By Roy Stevenson
I’m often asked, “What are the best travel stories to write?” By far, my favorite travel stories are roundup pieces.
When I hear the word round-up I can’t help thinking about rodeo round up events that are held in many places across the U.S. These events feature a variety of activities from steer roping to bull riding, and from barrel racing to parades and pageants.
What's so great about rodeo round ups? There’s something for everyone!
Round-up travel stories have many similarities. These are high-level descriptions, or “roundups”, of what a city or place has to offer. There’s enough variety to offer something of interest for everyone.
Round up stories are written in a similar way to travel guides. You don’t go into great detail about the attractions.
They’re easy to write because you won’t have to do much in-depth research. Usually a sentence or two—or a paragraph or two—about each tourist attraction will suffice. Because of this, round-up stories practically write themselves.
Be aware, you might feel frustrated by this. The brevity of roundup stories is hard for the travel writers who like to go into greater detail about their destinations. It’s difficult to paint a detailed picture of a place or an attraction in two or three sentences in a roundup piece.
You have to make the most of a limited number of words.
So your task is to get very good at writing brief, enticing descriptions.
Writing roundup stories is an important rite of passage for novice travel writers. For many travel writers they form the foundation of their bread-and-butter income.
The thing I like most about roundup stories is a pleasant side benefit. By their very nature, roundups cover lots and lots of tourist attractions—and often include “Where to Stay” and “Where to Eat” sections.
The benefit: you get to visit all the major attractions, restaurants, and hotels for your research and photos!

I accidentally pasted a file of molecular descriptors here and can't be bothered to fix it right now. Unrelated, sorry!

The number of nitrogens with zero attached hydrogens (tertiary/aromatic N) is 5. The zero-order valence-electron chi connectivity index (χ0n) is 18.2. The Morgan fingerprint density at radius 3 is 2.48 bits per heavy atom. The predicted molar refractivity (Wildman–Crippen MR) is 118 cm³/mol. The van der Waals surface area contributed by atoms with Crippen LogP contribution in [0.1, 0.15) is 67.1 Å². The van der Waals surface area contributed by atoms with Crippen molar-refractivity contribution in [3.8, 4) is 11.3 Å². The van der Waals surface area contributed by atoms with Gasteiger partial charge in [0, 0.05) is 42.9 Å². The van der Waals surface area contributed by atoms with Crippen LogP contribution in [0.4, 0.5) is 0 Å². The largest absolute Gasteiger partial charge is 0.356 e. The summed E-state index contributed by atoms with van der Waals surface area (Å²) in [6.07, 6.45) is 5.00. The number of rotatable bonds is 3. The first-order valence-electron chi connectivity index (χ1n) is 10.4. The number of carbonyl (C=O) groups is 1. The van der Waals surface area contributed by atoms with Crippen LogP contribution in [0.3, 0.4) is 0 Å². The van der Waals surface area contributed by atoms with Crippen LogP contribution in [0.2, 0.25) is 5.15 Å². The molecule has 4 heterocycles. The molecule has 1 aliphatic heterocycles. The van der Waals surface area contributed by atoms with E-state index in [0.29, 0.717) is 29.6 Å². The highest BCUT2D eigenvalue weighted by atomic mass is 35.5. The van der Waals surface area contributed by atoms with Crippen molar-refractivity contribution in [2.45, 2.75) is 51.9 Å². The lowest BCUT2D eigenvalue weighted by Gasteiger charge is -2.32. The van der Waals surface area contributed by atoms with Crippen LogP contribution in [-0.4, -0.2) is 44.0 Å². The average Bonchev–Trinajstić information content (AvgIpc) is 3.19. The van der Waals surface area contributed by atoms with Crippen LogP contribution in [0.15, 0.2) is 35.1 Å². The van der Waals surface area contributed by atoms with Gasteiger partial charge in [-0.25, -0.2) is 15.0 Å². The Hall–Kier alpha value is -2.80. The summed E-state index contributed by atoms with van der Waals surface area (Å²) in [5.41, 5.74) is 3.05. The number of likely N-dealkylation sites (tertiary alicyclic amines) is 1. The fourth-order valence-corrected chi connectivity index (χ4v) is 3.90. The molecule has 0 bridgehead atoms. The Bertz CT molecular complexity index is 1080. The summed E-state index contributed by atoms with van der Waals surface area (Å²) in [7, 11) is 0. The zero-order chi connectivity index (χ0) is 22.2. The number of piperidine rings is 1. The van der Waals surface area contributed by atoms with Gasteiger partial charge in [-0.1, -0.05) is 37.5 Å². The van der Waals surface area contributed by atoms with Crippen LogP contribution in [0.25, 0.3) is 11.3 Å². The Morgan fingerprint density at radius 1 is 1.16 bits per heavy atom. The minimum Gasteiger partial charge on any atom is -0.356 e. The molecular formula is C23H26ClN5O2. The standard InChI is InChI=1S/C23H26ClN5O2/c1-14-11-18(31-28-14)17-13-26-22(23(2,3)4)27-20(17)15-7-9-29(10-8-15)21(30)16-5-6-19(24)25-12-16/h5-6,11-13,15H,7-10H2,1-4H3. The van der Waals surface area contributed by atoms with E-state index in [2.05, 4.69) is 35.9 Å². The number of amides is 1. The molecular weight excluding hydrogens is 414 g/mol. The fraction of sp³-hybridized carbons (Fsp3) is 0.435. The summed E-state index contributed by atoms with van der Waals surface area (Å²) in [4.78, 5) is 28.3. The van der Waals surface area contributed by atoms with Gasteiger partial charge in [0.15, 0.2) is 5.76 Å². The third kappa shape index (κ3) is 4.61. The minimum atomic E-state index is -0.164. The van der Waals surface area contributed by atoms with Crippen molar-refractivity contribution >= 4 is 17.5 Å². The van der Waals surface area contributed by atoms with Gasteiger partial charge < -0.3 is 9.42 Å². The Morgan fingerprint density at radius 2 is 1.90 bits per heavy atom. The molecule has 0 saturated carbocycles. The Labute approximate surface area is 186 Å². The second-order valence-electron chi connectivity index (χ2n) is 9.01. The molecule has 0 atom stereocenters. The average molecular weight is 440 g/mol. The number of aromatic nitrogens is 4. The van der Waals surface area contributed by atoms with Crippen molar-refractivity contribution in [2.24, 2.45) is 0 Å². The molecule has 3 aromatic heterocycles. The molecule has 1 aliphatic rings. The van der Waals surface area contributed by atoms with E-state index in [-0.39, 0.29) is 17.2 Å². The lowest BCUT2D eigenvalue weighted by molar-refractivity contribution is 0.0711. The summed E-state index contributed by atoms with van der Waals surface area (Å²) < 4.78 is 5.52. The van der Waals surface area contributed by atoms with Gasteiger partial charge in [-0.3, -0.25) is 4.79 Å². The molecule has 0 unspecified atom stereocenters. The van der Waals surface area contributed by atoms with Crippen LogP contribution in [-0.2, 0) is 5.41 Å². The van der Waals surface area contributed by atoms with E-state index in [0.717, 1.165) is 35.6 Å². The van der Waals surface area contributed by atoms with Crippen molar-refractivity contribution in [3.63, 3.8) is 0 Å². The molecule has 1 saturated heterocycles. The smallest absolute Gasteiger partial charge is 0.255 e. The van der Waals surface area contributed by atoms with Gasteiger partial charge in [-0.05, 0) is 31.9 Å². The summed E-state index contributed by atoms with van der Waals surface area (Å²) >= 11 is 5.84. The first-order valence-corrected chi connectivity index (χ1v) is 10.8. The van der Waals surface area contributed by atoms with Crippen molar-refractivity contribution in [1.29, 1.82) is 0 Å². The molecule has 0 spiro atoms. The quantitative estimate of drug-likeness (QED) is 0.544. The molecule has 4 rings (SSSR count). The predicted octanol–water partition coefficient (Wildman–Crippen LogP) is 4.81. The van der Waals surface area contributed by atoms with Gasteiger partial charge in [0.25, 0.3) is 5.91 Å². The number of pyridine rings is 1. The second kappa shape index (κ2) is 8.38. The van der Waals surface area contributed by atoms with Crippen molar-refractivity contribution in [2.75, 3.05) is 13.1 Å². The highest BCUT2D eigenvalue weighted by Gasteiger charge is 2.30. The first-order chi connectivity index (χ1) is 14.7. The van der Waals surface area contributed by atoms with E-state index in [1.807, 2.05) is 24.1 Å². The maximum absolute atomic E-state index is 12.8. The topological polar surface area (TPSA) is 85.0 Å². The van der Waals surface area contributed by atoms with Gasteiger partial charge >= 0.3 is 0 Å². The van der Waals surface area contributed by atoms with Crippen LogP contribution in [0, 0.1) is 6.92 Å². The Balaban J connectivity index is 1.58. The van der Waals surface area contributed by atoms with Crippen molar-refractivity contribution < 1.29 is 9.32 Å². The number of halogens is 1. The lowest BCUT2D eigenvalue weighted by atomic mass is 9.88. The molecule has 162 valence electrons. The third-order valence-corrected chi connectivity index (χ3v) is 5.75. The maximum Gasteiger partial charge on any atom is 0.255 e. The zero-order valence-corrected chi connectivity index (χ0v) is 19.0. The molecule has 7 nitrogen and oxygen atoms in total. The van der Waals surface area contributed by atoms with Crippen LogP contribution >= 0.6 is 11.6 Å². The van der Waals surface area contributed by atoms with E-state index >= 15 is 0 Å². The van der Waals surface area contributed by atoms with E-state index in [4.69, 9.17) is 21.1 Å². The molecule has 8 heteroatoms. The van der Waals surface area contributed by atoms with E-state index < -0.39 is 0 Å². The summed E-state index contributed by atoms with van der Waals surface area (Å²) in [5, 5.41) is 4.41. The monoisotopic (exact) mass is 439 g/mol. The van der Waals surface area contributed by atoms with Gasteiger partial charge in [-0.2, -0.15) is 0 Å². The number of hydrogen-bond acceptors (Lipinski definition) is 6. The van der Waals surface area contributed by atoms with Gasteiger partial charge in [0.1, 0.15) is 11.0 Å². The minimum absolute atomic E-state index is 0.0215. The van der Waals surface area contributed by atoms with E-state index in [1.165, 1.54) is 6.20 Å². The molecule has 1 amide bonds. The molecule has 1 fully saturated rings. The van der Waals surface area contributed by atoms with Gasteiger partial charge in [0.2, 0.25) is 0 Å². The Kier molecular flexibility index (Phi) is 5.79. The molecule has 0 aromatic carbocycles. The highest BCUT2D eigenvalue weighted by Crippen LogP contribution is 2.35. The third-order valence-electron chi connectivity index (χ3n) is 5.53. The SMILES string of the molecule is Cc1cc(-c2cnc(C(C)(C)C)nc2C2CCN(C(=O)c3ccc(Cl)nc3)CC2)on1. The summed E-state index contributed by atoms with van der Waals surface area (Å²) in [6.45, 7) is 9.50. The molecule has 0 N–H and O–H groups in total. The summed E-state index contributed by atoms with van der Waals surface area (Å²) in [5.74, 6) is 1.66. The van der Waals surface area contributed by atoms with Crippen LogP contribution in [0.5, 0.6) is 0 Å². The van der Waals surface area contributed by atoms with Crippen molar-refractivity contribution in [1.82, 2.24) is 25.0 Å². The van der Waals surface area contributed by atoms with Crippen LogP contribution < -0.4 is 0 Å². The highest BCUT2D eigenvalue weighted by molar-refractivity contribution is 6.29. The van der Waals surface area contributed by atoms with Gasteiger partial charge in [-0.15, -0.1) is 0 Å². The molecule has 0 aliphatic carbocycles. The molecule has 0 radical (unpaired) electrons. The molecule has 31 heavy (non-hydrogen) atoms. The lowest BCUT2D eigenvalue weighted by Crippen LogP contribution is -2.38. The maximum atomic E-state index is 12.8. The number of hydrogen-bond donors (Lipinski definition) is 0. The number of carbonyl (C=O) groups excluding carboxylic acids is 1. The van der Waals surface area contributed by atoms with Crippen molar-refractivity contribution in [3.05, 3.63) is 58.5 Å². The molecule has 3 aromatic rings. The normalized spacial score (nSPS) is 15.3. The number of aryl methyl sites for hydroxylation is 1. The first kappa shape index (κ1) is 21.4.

For this reason, round-up stories give you the keys to the kingdom! You can request complimentary entry to all the destination’s tourist attractions. And, you can also request complimentary accommodation and meals.
Once you have a
roundup assignment, you’re perfectly entitled to ask the local tourism
agency Destination Marketing Organization (DMO) for their assistance.
Roundup stories warm the hearts of the media representatives, because
they get to spread the love around to all of their clients, rather than focusing
only on one attraction.
As a result, media reps are typically happy to work out a nice itinerary for you to cover the needs of your assignment. They understand that a
roundup story gives every one of their clients some exposure, plus they usually add a few extra things to round out the package.
A good friend of mine, the editor of Northwest Travel & Lifestyle Magazine often calls upon me to write round up stories.
In the past few years my round-up stories for Northwest Travel & Life have covered multi-sport events and relays in the Pacific Northwest, the finest rustic luxury lodges in the region, historic Northwest forts, and more recently, romantic fall getaways.
Likewise, the editor of a Washington State wine magazine, Washington Tasting Room, often contracts with me to write round up stories about clusters of wineries around the state. These have been some of my most enjoyable travel writing gigs; Linda and I have cruised around 5 or 6 wineries over 2-3 days, wine tasting and being treated like royalty everywhere we go.
Other sweet round-up assignments for print and online publications have led to sweet gigs like “The Best Luxury Spas and Villas in Bali” and “Arizona’s Finest Luxury Resorts”. If you like luxury travel and want to write about it, here's how to dream up luxury travel story ideas.
Just because round up stories are not in-depth, doesn’t mean they don’t have a story angle. They generally have a theme of some kind. Often they start with titles like “The Best…”, or “The Top…”, or “The Most…”.
But I’d like to say a word about the art of writing good round up travel stories versus those uninspiring ‘Top Ten” lists we see online, in so many blogs and websites:
A good roundup story paints a picture, albeit brief, about your destination. It inspires the thought, “I didn’t realize there was so much to do there!”
Top Ten lists do nothing to help us “see” the destination, and nor do they make us want to visit the place. A list is not a travel story. There’s a big difference.
Here are some examples of published round up stories I’ve written for print media:
Themed round up stories:
Destination round up stories:
Now that you’re aware of what constitutes round up stories, you’ll see them everywhere in your favorite travel magazines.
But there’s one big catch with writing round ups: it's difficult to make them sound interesting. You need to take the basic details and somehow inject life into your roundup stories.
If your story is written like in travel guidebooks and you just name the main attractions, the result will be a dry and boring article. Obviously, you don't want that to happen. So you need to take it to a level beyond guidebook mode.